A federal judge has ruled that Clark County was in violation of the Clean Water Act between August 17, 2008 and December 28, 2011, a period of over three years. The County violated its National Pollution Discharge Elimination System permit when it refused to adopt state standards for managing polluted runoff, claiming that the standards placed an undue burden on private developers. Clark County will be liable for damages and could face stiff penalties.
Earthjustice is representing three conservation organizations in asking the Washington State Pollution Control Hearings Board to throw out a recent agreement between Clark County and the Washington Department of Ecology in which the state authorized inadequate development standards that will generate illegal storm water pollution.
Storm water—runoff from developed areas containing a toxic brew of metals, grease, pesticides and herbicides—is the number one water quality problem in Puget Sound. The Environmental Protection Agency recently released a report that identifies storm water as a leading cause of toxic pollution in the Columbia Basin. When storm water runs off parking lots, buildings, and other urban development, it carries toxic metals, particularly copper and zinc, which harm salmon and other aquatic life.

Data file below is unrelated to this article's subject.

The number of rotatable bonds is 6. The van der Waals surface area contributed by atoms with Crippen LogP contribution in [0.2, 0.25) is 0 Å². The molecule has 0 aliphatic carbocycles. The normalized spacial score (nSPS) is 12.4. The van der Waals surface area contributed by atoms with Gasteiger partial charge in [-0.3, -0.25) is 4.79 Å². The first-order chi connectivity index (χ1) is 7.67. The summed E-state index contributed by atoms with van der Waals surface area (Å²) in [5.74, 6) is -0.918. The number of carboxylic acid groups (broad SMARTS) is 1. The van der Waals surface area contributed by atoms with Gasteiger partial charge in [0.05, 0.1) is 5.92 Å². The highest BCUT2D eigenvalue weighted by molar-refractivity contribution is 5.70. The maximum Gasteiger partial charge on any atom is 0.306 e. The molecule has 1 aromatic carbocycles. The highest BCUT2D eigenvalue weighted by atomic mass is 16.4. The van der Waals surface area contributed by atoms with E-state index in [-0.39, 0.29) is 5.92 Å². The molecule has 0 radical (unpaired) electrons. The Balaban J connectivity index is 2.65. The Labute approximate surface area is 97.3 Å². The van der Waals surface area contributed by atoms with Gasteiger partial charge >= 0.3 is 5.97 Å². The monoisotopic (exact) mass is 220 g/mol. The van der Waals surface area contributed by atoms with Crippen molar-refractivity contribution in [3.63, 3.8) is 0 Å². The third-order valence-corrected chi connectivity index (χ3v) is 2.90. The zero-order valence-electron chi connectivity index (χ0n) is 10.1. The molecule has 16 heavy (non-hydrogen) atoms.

In early January, the Department of Ecology agreed to allow Clark County to retain inadequate storm water standards for new development in exchange for a promise to implement county-funded storm water mitigation projects, even though Clark County is already required to implement these projects under federal law. Additionally, the agreement allows Clark County to mitigate new development anywhere in the county, up to three years after the development occurs.
Washington Court of Appeals has upheld tough new rules governing polluted storm water runoff in Washington state.
Jan Hasselman, Seattle attorney for Earthjustice, said in a statement that it’s time for Clark County to stop fighting environmental protections. “At some point, there’s going to be some accountability,” Hasselman added. “Our first choice is always to sit down and work out a solution that does the most for the environment.”